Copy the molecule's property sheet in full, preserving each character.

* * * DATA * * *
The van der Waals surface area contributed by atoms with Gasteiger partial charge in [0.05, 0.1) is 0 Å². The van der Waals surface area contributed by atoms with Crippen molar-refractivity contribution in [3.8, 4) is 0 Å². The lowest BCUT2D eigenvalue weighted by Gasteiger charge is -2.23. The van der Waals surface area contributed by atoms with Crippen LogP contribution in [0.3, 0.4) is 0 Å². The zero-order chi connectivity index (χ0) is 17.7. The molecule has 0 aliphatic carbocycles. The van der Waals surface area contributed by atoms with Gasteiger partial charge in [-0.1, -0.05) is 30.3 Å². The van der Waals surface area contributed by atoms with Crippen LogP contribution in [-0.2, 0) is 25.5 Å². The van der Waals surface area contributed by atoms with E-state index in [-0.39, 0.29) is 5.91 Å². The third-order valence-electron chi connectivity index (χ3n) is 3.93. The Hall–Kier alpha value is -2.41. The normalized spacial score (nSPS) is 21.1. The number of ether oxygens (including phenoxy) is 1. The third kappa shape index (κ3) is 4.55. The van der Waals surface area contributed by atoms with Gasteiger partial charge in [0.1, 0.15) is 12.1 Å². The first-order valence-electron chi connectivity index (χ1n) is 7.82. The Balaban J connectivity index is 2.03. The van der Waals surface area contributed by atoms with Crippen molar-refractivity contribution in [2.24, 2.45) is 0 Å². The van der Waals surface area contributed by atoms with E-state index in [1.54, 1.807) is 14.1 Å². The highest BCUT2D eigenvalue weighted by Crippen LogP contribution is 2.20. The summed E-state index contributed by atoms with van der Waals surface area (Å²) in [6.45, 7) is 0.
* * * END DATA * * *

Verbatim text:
The van der Waals surface area contributed by atoms with Gasteiger partial charge in [0.05, 0.1) is 0 Å². The van der Waals surface area contributed by atoms with Crippen molar-refractivity contribution in [3.8, 4) is 0 Å². The lowest BCUT2D eigenvalue weighted by Gasteiger charge is -2.23. The van der Waals surface area contributed by atoms with Crippen LogP contribution in [0.3, 0.4) is 0 Å². The zero-order chi connectivity index (χ0) is 17.7. The molecule has 0 aliphatic carbocycles. The van der Waals surface area contributed by atoms with Gasteiger partial charge in [-0.1, -0.05) is 30.3 Å². The van der Waals surface area contributed by atoms with Crippen LogP contribution in [-0.2, 0) is 25.5 Å². The van der Waals surface area contributed by atoms with E-state index in [-0.39, 0.29) is 5.91 Å². The third-order valence-electron chi connectivity index (χ3n) is 3.93. The Hall–Kier alpha value is -2.41. The normalized spacial score (nSPS) is 21.1. The number of ether oxygens (including phenoxy) is 1. The third kappa shape index (κ3) is 4.55. The van der Waals surface area contributed by atoms with Gasteiger partial charge in [0.1, 0.15) is 12.1 Å². The first-order valence-electron chi connectivity index (χ1n) is 7.82. The Balaban J connectivity index is 2.03. The van der Waals surface area contributed by atoms with Crippen molar-refractivity contribution in [2.24, 2.45) is 0 Å². The van der Waals surface area contributed by atoms with E-state index in [1.54, 1.807) is 14.1 Å². The highest BCUT2D eigenvalue weighted by Crippen LogP contribution is 2.20. The summed E-state index contributed by atoms with van der Waals surface area (Å²) in [6.45, 7) is 0.